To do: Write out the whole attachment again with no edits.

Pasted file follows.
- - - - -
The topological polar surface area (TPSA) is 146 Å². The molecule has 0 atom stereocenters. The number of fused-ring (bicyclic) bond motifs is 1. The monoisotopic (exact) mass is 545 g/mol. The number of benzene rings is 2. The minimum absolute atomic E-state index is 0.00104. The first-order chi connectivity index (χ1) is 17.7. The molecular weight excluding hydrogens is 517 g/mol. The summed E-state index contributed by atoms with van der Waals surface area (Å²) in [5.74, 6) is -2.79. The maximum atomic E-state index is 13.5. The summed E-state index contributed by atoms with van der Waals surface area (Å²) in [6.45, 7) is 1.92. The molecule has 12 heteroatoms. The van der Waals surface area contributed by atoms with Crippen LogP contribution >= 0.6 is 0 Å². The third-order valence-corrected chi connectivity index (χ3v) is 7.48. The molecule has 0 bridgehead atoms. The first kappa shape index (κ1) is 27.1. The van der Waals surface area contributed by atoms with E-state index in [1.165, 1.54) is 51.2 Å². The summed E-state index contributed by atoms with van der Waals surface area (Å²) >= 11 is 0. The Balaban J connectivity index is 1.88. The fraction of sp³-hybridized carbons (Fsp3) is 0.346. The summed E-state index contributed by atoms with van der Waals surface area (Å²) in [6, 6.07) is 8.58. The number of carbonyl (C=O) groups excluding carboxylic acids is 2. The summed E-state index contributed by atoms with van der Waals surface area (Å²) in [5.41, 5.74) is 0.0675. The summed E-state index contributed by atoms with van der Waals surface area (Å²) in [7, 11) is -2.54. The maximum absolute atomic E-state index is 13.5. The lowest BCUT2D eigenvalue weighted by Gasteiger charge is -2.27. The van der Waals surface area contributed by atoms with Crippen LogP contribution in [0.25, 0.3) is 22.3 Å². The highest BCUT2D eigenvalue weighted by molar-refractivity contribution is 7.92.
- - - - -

The topological polar surface area (TPSA) is 146 Å². The molecule has 0 atom stereocenters. The number of fused-ring (bicyclic) bond motifs is 1. The monoisotopic (exact) mass is 545 g/mol. The number of benzene rings is 2. The minimum absolute atomic E-state index is 0.00104. The first-order chi connectivity index (χ1) is 17.7. The molecular weight excluding hydrogens is 517 g/mol. The summed E-state index contributed by atoms with van der Waals surface area (Å²) in [5.74, 6) is -2.79. The maximum atomic E-state index is 13.5. The summed E-state index contributed by atoms with van der Waals surface area (Å²) in [6.45, 7) is 1.92. The molecule has 12 heteroatoms. The van der Waals surface area contributed by atoms with Crippen LogP contribution >= 0.6 is 0 Å². The third-order valence-corrected chi connectivity index (χ3v) is 7.48. The molecule has 0 bridgehead atoms. The first kappa shape index (κ1) is 27.1. The van der Waals surface area contributed by atoms with E-state index in [1.165, 1.54) is 51.2 Å². The summed E-state index contributed by atoms with van der Waals surface area (Å²) >= 11 is 0. The Balaban J connectivity index is 1.88. The fraction of sp³-hybridized carbons (Fsp3) is 0.346. The summed E-state index contributed by atoms with van der Waals surface area (Å²) in [6, 6.07) is 8.58. The number of carbonyl (C=O) groups excluding carboxylic acids is 2. The summed E-state index contributed by atoms with van der Waals surface area (Å²) in [5.41, 5.74) is 0.0675. The summed E-state index contributed by atoms with van der Waals surface area (Å²) in [7, 11) is -2.54. The maximum absolute atomic E-state index is 13.5. The lowest BCUT2D eigenvalue weighted by Gasteiger charge is -2.27. The van der Waals surface area contributed by atoms with Crippen LogP contribution in [0.25, 0.3) is 22.3 Å². The highest BCUT2D eigenvalue weighted by molar-refractivity contribution is 7.92.